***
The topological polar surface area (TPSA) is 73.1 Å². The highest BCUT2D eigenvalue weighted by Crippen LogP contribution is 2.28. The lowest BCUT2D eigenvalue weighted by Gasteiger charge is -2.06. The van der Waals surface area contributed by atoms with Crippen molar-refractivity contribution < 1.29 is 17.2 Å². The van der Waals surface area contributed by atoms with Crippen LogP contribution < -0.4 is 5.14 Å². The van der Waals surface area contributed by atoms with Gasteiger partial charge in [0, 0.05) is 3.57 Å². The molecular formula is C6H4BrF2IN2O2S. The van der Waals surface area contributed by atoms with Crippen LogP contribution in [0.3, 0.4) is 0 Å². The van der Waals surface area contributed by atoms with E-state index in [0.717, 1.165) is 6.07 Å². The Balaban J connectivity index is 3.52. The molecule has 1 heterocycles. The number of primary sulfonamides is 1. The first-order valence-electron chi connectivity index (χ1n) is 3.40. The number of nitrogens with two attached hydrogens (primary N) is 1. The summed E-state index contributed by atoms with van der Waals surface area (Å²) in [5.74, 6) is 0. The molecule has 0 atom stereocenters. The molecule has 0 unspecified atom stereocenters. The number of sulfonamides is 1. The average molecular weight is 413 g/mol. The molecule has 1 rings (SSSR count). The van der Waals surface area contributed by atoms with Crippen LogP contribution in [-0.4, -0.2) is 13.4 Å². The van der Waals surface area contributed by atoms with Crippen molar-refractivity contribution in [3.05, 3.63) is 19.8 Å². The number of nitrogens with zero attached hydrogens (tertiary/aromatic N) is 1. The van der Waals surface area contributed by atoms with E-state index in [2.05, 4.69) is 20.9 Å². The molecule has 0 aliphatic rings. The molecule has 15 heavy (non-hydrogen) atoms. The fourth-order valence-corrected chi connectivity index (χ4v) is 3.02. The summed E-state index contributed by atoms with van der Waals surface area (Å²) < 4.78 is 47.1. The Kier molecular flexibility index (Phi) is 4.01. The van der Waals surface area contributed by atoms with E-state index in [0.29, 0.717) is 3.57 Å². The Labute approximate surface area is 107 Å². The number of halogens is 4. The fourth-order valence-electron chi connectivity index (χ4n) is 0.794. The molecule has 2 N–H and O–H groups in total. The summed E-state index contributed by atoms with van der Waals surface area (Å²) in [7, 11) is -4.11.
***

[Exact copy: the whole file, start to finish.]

The topological polar surface area (TPSA) is 73.1 Å². The highest BCUT2D eigenvalue weighted by Crippen LogP contribution is 2.28. The lowest BCUT2D eigenvalue weighted by Gasteiger charge is -2.06. The van der Waals surface area contributed by atoms with Crippen molar-refractivity contribution < 1.29 is 17.2 Å². The van der Waals surface area contributed by atoms with Crippen LogP contribution < -0.4 is 5.14 Å². The van der Waals surface area contributed by atoms with Gasteiger partial charge in [0, 0.05) is 3.57 Å². The molecular formula is C6H4BrF2IN2O2S. The van der Waals surface area contributed by atoms with Crippen LogP contribution in [0.3, 0.4) is 0 Å². The van der Waals surface area contributed by atoms with E-state index in [0.717, 1.165) is 6.07 Å². The Balaban J connectivity index is 3.52. The molecule has 1 heterocycles. The number of primary sulfonamides is 1. The first-order valence-electron chi connectivity index (χ1n) is 3.40. The number of nitrogens with two attached hydrogens (primary N) is 1. The summed E-state index contributed by atoms with van der Waals surface area (Å²) in [5.74, 6) is 0. The molecule has 0 atom stereocenters. The molecule has 0 unspecified atom stereocenters. The number of sulfonamides is 1. The average molecular weight is 413 g/mol. The molecule has 1 rings (SSSR count). The van der Waals surface area contributed by atoms with Crippen LogP contribution in [-0.4, -0.2) is 13.4 Å². The van der Waals surface area contributed by atoms with Crippen molar-refractivity contribution in [3.05, 3.63) is 19.8 Å². The number of nitrogens with zero attached hydrogens (tertiary/aromatic N) is 1. The van der Waals surface area contributed by atoms with E-state index in [2.05, 4.69) is 20.9 Å². The molecule has 0 aliphatic rings. The molecule has 15 heavy (non-hydrogen) atoms. The fourth-order valence-corrected chi connectivity index (χ4v) is 3.02. The summed E-state index contributed by atoms with van der Waals surface area (Å²) < 4.78 is 47.1. The Kier molecular flexibility index (Phi) is 4.01. The van der Waals surface area contributed by atoms with E-state index in [0.29, 0.717) is 3.57 Å². The Labute approximate surface area is 107 Å². The number of halogens is 4. The fourth-order valence-electron chi connectivity index (χ4n) is 0.794. The molecule has 2 N–H and O–H groups in total. The summed E-state index contributed by atoms with van der Waals surface area (Å²) in [7, 11) is -4.11.